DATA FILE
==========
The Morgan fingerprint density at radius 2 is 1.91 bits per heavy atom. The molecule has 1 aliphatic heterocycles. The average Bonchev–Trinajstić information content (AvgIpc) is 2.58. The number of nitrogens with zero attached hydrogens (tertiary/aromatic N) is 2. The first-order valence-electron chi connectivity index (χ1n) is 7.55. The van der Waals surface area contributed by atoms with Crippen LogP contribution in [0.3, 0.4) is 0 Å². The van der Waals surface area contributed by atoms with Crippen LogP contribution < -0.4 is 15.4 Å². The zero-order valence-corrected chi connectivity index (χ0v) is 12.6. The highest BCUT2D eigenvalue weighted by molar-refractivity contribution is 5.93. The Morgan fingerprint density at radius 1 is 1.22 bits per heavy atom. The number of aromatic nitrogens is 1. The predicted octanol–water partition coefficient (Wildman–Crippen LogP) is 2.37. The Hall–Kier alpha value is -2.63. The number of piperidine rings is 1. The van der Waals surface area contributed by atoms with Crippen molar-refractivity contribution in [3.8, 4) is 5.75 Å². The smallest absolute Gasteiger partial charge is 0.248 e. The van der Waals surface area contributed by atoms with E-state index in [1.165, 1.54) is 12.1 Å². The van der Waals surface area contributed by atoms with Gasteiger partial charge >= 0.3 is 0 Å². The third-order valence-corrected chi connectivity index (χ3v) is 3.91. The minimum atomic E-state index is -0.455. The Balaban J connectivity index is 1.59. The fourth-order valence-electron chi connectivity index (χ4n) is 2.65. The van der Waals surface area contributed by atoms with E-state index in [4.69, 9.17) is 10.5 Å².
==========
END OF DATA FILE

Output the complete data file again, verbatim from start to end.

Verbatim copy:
The Morgan fingerprint density at radius 2 is 1.91 bits per heavy atom. The molecule has 1 aliphatic heterocycles. The average Bonchev–Trinajstić information content (AvgIpc) is 2.58. The number of nitrogens with zero attached hydrogens (tertiary/aromatic N) is 2. The first-order valence-electron chi connectivity index (χ1n) is 7.55. The van der Waals surface area contributed by atoms with Crippen LogP contribution in [0.3, 0.4) is 0 Å². The van der Waals surface area contributed by atoms with Crippen LogP contribution < -0.4 is 15.4 Å². The zero-order valence-corrected chi connectivity index (χ0v) is 12.6. The highest BCUT2D eigenvalue weighted by molar-refractivity contribution is 5.93. The Morgan fingerprint density at radius 1 is 1.22 bits per heavy atom. The number of aromatic nitrogens is 1. The predicted octanol–water partition coefficient (Wildman–Crippen LogP) is 2.37. The Hall–Kier alpha value is -2.63. The number of piperidine rings is 1. The van der Waals surface area contributed by atoms with Crippen molar-refractivity contribution in [3.8, 4) is 5.75 Å². The smallest absolute Gasteiger partial charge is 0.248 e. The van der Waals surface area contributed by atoms with E-state index in [1.165, 1.54) is 12.1 Å². The van der Waals surface area contributed by atoms with Gasteiger partial charge >= 0.3 is 0 Å². The third-order valence-corrected chi connectivity index (χ3v) is 3.91. The minimum atomic E-state index is -0.455. The Balaban J connectivity index is 1.59. The fourth-order valence-electron chi connectivity index (χ4n) is 2.65. The van der Waals surface area contributed by atoms with E-state index in [4.69, 9.17) is 10.5 Å².